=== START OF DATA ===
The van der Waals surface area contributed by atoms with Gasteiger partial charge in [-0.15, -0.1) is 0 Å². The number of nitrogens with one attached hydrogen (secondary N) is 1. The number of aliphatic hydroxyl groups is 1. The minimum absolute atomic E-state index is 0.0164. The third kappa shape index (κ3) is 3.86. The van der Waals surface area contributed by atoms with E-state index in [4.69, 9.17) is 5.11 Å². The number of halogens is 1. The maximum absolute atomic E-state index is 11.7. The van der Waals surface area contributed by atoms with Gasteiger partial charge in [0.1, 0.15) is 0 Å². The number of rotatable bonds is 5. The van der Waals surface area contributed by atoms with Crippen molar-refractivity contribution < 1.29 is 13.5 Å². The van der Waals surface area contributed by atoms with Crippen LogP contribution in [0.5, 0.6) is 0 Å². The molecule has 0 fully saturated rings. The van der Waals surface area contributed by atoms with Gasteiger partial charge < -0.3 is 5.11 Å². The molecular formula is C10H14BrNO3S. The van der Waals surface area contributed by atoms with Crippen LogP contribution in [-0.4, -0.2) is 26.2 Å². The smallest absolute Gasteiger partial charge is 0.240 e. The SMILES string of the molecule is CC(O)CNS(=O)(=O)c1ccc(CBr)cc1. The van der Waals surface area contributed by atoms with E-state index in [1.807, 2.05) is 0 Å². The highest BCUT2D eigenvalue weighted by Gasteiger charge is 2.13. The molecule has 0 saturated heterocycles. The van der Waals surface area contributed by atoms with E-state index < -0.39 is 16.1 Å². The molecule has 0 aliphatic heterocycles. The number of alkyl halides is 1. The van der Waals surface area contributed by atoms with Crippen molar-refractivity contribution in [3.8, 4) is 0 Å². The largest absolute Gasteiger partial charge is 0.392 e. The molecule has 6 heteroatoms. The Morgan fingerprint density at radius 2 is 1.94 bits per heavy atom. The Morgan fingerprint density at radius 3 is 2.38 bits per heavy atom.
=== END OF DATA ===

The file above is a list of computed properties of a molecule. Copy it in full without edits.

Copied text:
The van der Waals surface area contributed by atoms with Gasteiger partial charge in [-0.15, -0.1) is 0 Å². The number of nitrogens with one attached hydrogen (secondary N) is 1. The number of aliphatic hydroxyl groups is 1. The minimum absolute atomic E-state index is 0.0164. The third kappa shape index (κ3) is 3.86. The van der Waals surface area contributed by atoms with E-state index in [4.69, 9.17) is 5.11 Å². The number of halogens is 1. The maximum absolute atomic E-state index is 11.7. The van der Waals surface area contributed by atoms with Gasteiger partial charge in [0.1, 0.15) is 0 Å². The number of rotatable bonds is 5. The van der Waals surface area contributed by atoms with Crippen molar-refractivity contribution < 1.29 is 13.5 Å². The van der Waals surface area contributed by atoms with Crippen LogP contribution in [0.5, 0.6) is 0 Å². The molecule has 0 fully saturated rings. The van der Waals surface area contributed by atoms with Gasteiger partial charge < -0.3 is 5.11 Å². The molecular formula is C10H14BrNO3S. The van der Waals surface area contributed by atoms with Crippen LogP contribution in [-0.4, -0.2) is 26.2 Å². The smallest absolute Gasteiger partial charge is 0.240 e. The SMILES string of the molecule is CC(O)CNS(=O)(=O)c1ccc(CBr)cc1. The van der Waals surface area contributed by atoms with E-state index in [1.807, 2.05) is 0 Å². The highest BCUT2D eigenvalue weighted by Gasteiger charge is 2.13. The molecule has 0 saturated heterocycles. The van der Waals surface area contributed by atoms with E-state index < -0.39 is 16.1 Å². The molecule has 0 aliphatic heterocycles. The number of alkyl halides is 1. The van der Waals surface area contributed by atoms with Crippen molar-refractivity contribution in [3.8, 4) is 0 Å². The largest absolute Gasteiger partial charge is 0.392 e. The molecule has 6 heteroatoms. The Morgan fingerprint density at radius 2 is 1.94 bits per heavy atom. The Morgan fingerprint density at radius 3 is 2.38 bits per heavy atom.